Reported in Scientific American, This Week in World War I: March 6, 1915
World War I was an artillery war. Even as new technology—tanks, airplanes, submarines and poison gas—changed the nature of fighting, it was the power of mass manufacturing that had the most profound effect on the conduct of war. The size and number of artillery pieces brought to bear on the trenches of the front lines on the Western Front was surpassed only by the vast scale of munitions they expended in trying to blast a way through the trench deadlock. Over 60 percent of the casualties in WWI were caused by artillery. This week we look at one of those big guns.
The Krupp armaments company made most of the artillery used by the German army. The firm also designed and made the siege guns responsible for the earliest successes of the German army. These huge siege guns were designed specifically for the main purpose of blasting apart the permanent fortifications in Belgium and in northern France: the 42-cm Gamma-Gerät (Gamma device) howitzer and more mobile version of the same caliber, the M-Gerät (M device). These 42-cm guns were loosely referred to as “Big Berthas”; they had an actual caliber of 419 millimeters (16.5 inches) and fired huge shells weighing between 1,600 and 2,000 pounds at ranges of up to eight miles. Apparently only seven of these giant guns (five of the former and two of the latter) were built by the time war broke out, but these few guns more than fulfilled the expectations of their designers. The photoillustration at the top shows the Krupp firm making the barrel of one of these monster howitzers. I don’t know if the description of the manufacturing process that follows is accurate, given that “The Germans have not given out any details regarding this piece” and details even after the war was over are sparse, but nonetheless:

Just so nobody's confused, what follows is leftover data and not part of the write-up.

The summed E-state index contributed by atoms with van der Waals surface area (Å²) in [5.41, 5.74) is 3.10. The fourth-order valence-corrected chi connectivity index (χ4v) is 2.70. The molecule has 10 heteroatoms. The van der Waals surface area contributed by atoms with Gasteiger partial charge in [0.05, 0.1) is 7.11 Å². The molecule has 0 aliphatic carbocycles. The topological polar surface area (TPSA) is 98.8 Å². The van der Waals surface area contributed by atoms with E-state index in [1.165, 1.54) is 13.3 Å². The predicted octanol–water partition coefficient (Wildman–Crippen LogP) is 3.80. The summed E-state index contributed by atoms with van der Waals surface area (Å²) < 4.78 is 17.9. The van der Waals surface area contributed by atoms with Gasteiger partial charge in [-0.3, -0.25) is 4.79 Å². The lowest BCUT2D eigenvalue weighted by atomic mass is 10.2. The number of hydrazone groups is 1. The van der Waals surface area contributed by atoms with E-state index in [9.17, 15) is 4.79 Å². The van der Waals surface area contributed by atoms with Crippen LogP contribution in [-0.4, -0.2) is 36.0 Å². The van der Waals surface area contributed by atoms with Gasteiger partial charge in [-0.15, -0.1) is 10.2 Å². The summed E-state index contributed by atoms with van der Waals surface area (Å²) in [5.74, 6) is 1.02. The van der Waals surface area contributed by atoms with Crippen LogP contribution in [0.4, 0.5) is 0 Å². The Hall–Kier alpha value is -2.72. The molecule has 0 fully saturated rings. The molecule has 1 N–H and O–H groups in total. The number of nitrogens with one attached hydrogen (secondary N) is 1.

“It has long been the practice to forge the gun barrel upon a central mandrel which is inserted in an axial hole through the forging, when it is brought white-hot from the furnace and placed in the hydraulic press as shown in our illustration. The material is squeezed between the mandrel and the press, the ingot being given a slight turn between each squeezing, by means of a chain which passes around the forging and is operated by the gears shown in the upper bight of the chain. Gradually the piece is reduced in diameter and drawn out to proper length, until the desired final size of the rough gun barrel is reached.”
The lower photograph is taken from an issue later in the year. It shows one of the monster 42-centimeter shells that failed to explode: generally, on the Western Front about 15 percent of shells were “duds”. The caption says that it “was accepted as a trophy by the French” and put on display (hopefully after the explosive was rendered inert).
Our full archive of the war, called Scientific American Chronicles: World War I, has many articles from 1914–1918 on armaments manufacturing and artillery during the war. It is available for purchase at www.ScientificAmerican.com/wwi